Local Spotlight: Interview with our local partner in China
1st July 2021
China is a vast territory scattered with landscapes that look like figments of the most wonderful imagination. Mountains and towering karsts crowned with lush vegetation pierce through the clouds to look like islands in the sky, rice terraces ripple around hillsides like green and gold patchwork quilts, fishermen nudge flat boats along tranquil rivers with cormorants balanced on the bows… It’s a land for dreamers and photographers alike, and we’ve picked out our favourite places when it comes to China’s spectacular beauty.
Mount Huangshan - a UNESCO World Heritage site - is a breathtakingly beautiful mountain in eastern China. It has captured the imaginations of generations with it’s soaring peaks and surprising tranquility, earning itself the name Yellow Mountain.
The best views can be found from the tops of the peaks where you often rise above the aptly named Sea of Clouds and can see just the crowns of the surrounding mountains, like floating islands.
This is arguably one of the most picturesque areas of China. Whether you choose to explore by foot, bike or boat, you will continually come face to face with scenes that have featured in Chinese art for generations.
Farmers lead their water buffalo from the river and into lush green fields with a background of limestone karts soaring into the heavens, wading birds stalk through the shallows and fishermen direct their cormorants into the depths of the river in a display of partnership that has delighted travellers for centuries.
Described by Marco Polo as “the city of Heaven” Hangzhou is still, many centuries later, one of China’s true gems. Its most famous site is the UNESCO recognised West Lake, which is a freshwater lake split into sections by causeways and surrounded by beautiful gardens, pagodas, temples and pavilions.
The West Lake is a year-round destination, as it is beautiful no matter what the season. Arguably the best time to visit is in spring when the willow trees are unfurling their leaves and the area is awash with peach blossom, but summer is also lovely when the lotus flowers are in bloom and tranquility can be found in the cool shade of the bamboo forest and temples.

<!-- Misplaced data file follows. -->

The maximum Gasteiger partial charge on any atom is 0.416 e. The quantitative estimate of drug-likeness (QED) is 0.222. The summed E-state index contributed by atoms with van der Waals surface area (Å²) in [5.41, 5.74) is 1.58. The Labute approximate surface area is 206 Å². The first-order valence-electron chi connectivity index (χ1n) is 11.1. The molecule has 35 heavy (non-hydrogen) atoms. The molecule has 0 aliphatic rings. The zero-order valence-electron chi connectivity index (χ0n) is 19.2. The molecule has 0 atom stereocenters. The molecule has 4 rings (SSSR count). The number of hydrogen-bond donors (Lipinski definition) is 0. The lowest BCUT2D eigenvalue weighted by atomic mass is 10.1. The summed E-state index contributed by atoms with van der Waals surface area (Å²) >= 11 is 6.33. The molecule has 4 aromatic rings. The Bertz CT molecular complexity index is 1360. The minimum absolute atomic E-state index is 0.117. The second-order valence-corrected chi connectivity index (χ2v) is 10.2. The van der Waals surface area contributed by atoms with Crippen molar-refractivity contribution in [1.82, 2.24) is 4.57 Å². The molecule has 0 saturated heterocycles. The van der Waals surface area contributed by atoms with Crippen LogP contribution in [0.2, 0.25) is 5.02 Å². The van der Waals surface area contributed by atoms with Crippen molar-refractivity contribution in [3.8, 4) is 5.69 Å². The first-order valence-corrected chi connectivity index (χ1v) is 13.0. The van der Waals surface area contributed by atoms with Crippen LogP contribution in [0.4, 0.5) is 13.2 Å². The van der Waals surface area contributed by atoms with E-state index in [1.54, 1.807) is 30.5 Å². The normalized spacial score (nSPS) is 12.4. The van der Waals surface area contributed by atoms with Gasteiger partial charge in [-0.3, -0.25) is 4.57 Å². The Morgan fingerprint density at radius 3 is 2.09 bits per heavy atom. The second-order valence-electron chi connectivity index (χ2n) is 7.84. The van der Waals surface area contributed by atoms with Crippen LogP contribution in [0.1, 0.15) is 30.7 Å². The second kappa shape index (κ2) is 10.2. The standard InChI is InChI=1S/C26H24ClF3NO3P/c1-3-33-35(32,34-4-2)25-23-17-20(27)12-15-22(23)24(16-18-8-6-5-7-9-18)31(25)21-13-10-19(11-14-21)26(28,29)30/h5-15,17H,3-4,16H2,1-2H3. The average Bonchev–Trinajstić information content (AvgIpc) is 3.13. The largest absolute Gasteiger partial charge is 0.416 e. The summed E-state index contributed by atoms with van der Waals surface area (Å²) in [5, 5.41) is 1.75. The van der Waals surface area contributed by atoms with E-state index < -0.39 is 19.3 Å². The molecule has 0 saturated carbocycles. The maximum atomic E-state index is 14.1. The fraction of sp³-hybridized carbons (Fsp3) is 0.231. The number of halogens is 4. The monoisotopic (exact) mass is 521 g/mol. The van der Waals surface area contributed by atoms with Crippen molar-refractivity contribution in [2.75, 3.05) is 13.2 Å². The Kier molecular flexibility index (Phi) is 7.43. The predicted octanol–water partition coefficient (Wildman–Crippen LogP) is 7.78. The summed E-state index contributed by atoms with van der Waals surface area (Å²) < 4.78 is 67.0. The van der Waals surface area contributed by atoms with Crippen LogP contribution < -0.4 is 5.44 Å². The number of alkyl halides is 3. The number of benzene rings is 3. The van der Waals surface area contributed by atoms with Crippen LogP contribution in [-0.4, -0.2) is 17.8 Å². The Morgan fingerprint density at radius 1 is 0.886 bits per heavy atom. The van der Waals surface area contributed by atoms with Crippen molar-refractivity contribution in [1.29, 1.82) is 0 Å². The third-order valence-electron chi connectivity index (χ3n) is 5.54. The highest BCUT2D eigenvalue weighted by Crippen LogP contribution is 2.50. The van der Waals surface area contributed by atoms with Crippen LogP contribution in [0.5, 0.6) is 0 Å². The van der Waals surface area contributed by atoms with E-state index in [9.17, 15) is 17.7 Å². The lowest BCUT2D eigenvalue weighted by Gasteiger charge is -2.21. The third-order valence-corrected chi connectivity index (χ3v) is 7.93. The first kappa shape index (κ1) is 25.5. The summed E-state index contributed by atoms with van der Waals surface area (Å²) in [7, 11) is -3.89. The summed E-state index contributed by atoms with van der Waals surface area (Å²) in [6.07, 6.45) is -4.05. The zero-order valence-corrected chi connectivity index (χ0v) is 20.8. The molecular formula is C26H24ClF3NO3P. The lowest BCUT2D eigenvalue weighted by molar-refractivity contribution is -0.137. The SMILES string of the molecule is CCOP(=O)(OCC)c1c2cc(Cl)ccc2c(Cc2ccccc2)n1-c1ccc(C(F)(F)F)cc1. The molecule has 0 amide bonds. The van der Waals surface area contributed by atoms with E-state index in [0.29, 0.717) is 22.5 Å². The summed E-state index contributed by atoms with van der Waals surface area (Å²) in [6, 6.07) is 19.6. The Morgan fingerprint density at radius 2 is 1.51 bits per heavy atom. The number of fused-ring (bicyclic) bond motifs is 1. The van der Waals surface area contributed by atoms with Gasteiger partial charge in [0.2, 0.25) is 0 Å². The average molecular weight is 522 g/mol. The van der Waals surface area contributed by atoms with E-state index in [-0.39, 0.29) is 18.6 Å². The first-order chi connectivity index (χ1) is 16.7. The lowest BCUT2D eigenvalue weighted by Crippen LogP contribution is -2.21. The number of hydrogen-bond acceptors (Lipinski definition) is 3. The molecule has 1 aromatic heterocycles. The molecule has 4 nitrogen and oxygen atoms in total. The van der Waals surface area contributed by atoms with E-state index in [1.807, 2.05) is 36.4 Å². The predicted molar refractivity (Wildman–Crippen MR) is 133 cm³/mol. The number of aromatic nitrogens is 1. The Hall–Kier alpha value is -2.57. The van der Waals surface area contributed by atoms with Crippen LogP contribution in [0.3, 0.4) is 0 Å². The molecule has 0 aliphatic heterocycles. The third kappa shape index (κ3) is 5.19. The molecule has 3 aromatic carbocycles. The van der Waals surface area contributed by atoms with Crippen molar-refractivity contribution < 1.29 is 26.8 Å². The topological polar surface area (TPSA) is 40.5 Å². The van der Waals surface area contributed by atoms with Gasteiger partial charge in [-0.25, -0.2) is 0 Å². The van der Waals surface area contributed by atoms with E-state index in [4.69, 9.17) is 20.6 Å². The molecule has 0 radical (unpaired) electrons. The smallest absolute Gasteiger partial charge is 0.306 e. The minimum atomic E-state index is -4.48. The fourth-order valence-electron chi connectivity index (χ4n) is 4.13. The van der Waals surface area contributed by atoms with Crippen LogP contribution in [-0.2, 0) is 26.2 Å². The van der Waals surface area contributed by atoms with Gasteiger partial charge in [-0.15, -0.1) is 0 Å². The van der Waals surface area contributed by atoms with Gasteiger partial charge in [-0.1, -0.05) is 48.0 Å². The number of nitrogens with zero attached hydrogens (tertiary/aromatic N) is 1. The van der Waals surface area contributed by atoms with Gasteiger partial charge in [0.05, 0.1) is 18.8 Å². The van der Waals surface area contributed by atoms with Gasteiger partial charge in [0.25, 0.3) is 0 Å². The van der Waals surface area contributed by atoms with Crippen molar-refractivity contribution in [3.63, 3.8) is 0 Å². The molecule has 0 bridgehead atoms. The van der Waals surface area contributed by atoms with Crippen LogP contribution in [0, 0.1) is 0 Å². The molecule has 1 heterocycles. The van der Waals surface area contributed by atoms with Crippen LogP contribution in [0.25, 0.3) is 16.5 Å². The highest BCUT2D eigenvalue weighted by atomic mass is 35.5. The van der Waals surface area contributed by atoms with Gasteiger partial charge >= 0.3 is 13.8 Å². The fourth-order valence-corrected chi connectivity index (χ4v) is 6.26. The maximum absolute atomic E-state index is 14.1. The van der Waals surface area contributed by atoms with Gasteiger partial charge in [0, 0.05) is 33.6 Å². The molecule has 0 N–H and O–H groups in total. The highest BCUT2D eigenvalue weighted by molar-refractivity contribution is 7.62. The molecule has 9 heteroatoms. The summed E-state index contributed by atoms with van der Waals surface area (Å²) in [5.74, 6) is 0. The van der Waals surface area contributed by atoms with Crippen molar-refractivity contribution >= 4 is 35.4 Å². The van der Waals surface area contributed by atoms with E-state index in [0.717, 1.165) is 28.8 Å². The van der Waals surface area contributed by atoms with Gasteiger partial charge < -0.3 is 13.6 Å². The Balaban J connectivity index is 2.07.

Sip on tea and admire the fiery foliage reflected in the lake if you travel in autumn and delight in the stark beauty of the snow-covered landscape as you wander the shores in winter.
One of the best hikes to be found in China, this spectacular gorge is one of the deepest in the world and part of UNESCO’s Three Parallel Rivers World Heritage Site.
Tourists can wander along a well maintained trail along the river at the bottom of the gorge, but you can also lace up your hiking boots and set off on more challenging multi-day hikes along the top of the valley. If you like walking, this is a great way to take in the area’s beauty.
These are some of the oldest rice terraces in the world. The local people - the Hani - faced a great challenge some 2,000 years ago when it came to cultivating crops on the steep-sided mountains they had made their home, and ingeniously came up with the terraced fields as a solution.
Most terraced fields weren’t built in southeast Asia until around the 14th century so they were years ahead of other peoples. These days, the terraces have been recognised as a UNESCO World Cultural and Natural Heritage site and make for some truly beautiful views. If you can't make it to Yuagyuang, then head to Longji to see some equally spectacular rice paddies.
Situated near the Tibetan border, the Jiuzhaigou National Park is an area of incredible colours and beautiful scenery. There are 114 lakes throughout the park which vary in colour from dazzling blue to emerald green and, paired with the accompanying foliage of thousands of deciduous trees, these are the main attraction.
Legend states that the lakes came into being when a young boy presented a mirror made from the wind to a goddess, who shattered the mirror and let it fall to earth forming the fairytale lakes that you can see today.
Extreme weather conditions and occasional earthquake activity have meant that the park can sometimes be closed to the public, so it is always worth checking that it is open before making the journey to visit it.
Hard to access but worth the journey, the wonderful Danxia landscape is very popular with photographers. The name translates to “red, red clouds” and when you see them in person it is easy to understand how they earnt this name - the bands of colour across the stone vary from golden and rusty colours to deep ochre reds, and the landscape undulates towards the horizon looking just like its namesake.
Make it happen
If you would like to travel to China to take in its beauty, as well as its many other offerings, then get in touch with our local experts who can plan your perfect tailor-made holiday at the drop of a hat. To speak to someone in the TravelLocal office, please call +44 (0) 117 325 7898.